Then the LDS volunteer had the idea to search on known factors excluding the name Mitchell Bliss. That search yielded multiple possibilities, one of which fit perfectly—the Blistein family in Pittsburgh. Michele was confident that she had found her Mitchell Bliss and, using all of the data she found, constructed a hypothetical family tree. But this was just a theory with no documentation to prove it.
Newly United Half-Siblings Richard and Patty, 2006.
Click here for photo of Richard’s father Mitchell in later years.
Michele went back to JewishGen and other sites to see if she could find a connection. Repeatedly, her searches failed. But one day in November of 2005 a JewishGen search yielded success—a family tree that matched; the one that I had posted. Her next step was the email to me; the email to which I had given such a curt response.
There were subsequent emails back and forth, and with each volley my waning skepticism dissolved even further. Like Michele’s Mitchell Bliss, my Uncle Mitch was raised in Pittsburgh in a Russian Jewish family, had studied drama, and worked on the West Coast in 1930. I was all but convinced, but when we exchanged pictures any doubt that I had totally evaporated. The physical resemblance between my uncle Mitch and Dick Bliss was amazing. I had no doubt that they were father and son, and that I had a new cousin.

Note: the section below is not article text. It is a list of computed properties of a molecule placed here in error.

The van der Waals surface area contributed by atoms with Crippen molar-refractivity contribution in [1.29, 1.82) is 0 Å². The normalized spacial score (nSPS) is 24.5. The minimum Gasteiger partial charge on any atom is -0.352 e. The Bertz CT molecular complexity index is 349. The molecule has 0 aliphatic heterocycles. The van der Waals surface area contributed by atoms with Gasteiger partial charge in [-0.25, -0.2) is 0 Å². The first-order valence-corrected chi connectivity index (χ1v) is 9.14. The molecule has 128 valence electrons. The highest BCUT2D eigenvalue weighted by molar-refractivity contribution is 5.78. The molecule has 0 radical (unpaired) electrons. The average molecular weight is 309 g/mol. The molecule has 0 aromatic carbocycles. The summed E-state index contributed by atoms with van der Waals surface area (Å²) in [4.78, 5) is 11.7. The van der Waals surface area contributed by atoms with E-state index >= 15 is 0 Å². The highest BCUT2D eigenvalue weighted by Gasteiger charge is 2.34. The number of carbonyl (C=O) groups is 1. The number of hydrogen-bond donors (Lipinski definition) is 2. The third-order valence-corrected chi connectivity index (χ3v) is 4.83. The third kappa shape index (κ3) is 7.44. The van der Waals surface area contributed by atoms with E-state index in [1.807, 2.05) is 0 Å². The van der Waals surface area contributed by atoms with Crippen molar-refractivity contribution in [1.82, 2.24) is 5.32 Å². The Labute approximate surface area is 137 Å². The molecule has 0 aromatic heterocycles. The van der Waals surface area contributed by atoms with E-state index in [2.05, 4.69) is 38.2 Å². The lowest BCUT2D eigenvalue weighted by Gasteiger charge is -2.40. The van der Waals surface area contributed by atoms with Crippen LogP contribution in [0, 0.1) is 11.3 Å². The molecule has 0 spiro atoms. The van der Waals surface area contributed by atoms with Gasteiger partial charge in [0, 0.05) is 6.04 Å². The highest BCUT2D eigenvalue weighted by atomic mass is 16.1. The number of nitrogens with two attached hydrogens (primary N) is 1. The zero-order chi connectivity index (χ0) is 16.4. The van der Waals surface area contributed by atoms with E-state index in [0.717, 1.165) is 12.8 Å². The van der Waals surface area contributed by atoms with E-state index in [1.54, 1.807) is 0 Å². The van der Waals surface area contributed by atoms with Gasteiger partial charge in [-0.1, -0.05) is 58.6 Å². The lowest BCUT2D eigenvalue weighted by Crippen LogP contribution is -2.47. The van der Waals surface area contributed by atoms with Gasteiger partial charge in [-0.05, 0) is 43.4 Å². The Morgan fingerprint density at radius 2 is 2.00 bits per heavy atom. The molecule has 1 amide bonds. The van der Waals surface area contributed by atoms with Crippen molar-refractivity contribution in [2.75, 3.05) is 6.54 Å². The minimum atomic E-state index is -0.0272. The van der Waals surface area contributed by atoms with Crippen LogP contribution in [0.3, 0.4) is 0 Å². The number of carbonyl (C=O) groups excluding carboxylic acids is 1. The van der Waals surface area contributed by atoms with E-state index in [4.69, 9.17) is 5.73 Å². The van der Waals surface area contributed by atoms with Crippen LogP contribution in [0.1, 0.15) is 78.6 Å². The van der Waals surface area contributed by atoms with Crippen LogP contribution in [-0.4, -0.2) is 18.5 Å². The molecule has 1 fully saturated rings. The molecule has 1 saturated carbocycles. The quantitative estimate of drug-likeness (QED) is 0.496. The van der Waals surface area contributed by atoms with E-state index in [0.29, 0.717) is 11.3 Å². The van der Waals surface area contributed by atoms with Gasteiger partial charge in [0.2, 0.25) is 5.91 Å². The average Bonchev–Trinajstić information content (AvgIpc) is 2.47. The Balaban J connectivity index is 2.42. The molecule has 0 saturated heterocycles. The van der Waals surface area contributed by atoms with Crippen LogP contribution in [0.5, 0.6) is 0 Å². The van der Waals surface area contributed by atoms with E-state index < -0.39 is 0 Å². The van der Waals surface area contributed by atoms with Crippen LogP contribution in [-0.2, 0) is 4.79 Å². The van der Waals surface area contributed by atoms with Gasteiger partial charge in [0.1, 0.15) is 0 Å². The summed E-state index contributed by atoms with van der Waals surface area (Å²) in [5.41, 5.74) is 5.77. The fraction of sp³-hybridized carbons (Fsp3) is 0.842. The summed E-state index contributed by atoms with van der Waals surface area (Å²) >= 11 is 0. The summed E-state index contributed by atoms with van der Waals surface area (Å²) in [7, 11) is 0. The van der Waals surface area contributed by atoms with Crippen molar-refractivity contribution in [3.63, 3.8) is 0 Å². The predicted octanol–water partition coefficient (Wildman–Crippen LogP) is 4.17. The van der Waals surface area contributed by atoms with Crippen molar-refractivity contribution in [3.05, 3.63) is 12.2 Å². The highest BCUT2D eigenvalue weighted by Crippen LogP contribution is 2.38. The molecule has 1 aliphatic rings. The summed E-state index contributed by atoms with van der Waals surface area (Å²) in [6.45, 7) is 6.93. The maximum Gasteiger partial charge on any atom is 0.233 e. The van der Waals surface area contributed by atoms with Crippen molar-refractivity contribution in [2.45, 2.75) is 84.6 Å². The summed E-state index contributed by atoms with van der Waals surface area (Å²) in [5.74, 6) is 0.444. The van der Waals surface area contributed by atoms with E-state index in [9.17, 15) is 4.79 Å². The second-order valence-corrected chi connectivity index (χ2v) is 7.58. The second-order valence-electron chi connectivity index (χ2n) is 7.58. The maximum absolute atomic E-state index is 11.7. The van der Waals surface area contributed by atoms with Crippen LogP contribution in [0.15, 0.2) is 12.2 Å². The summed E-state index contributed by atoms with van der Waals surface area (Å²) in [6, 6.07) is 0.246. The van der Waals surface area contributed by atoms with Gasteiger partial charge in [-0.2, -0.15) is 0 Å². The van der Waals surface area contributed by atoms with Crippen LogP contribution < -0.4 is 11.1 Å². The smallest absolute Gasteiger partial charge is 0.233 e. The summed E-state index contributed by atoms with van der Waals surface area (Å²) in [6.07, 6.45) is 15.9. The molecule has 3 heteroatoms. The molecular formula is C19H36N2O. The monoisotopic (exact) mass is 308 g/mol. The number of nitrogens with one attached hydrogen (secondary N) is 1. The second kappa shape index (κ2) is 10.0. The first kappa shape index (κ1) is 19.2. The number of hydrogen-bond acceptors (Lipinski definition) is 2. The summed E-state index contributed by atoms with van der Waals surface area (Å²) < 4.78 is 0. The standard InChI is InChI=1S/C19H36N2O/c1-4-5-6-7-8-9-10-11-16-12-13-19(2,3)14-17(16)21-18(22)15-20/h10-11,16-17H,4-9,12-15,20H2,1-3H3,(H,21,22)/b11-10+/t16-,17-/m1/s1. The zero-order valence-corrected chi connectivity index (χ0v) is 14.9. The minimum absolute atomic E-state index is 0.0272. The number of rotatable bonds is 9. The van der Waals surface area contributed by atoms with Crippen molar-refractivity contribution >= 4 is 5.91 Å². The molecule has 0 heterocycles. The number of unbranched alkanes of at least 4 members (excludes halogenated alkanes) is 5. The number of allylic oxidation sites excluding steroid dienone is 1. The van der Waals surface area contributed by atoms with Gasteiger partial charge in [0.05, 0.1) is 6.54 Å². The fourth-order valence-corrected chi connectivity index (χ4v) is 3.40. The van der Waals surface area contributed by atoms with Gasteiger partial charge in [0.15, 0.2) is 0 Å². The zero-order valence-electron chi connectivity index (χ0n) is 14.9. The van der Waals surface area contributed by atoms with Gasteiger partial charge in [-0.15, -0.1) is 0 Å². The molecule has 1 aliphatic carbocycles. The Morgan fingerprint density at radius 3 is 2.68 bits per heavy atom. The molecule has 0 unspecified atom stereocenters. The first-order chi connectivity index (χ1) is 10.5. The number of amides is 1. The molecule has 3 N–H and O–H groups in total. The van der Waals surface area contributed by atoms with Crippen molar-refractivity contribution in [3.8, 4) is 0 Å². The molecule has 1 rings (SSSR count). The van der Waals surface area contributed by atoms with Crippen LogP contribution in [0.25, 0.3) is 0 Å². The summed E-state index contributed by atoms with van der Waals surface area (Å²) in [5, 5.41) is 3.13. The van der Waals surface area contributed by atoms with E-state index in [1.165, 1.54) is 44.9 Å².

Sometime after returning to Pittsburgh from the West Coast, Uncle Mitch was married. He and my Aunt Bea had a daughter, Patty, my oldest cousin and an only child.
Of course, it was my job to share all of this newfound information with Patty and tell her that she had a half-brother. My expectation was denial; I was wrong. Just as it had been for me, the evidence was convincing to Patty. She was more than willing to welcome Dick and his family into our own.
First Cousins United at the Blistein Family Reunion, New York City, 2006. Click here for photo of entire Family Reunion.
The Blistein Family Reunion at Ellis Island was just a few months away. We invited Dick, his wife Janet, and of course, Michele. Dick was hesitant, but Michele was insistent. All three decided to attend.
It must have been incredibly hard for them to walk into the room where much of the family had already gathered for the first night of our reunion. In seconds, however, we knew that we were a family.
JewishGen did not lead me to information about generations past, but its role in this story is essential. Without my posting and Michele’s repeated searches, without JewishGen, our family would not be reunited and our lives would not be as rich.
Carlisle, Pennsylvania, USA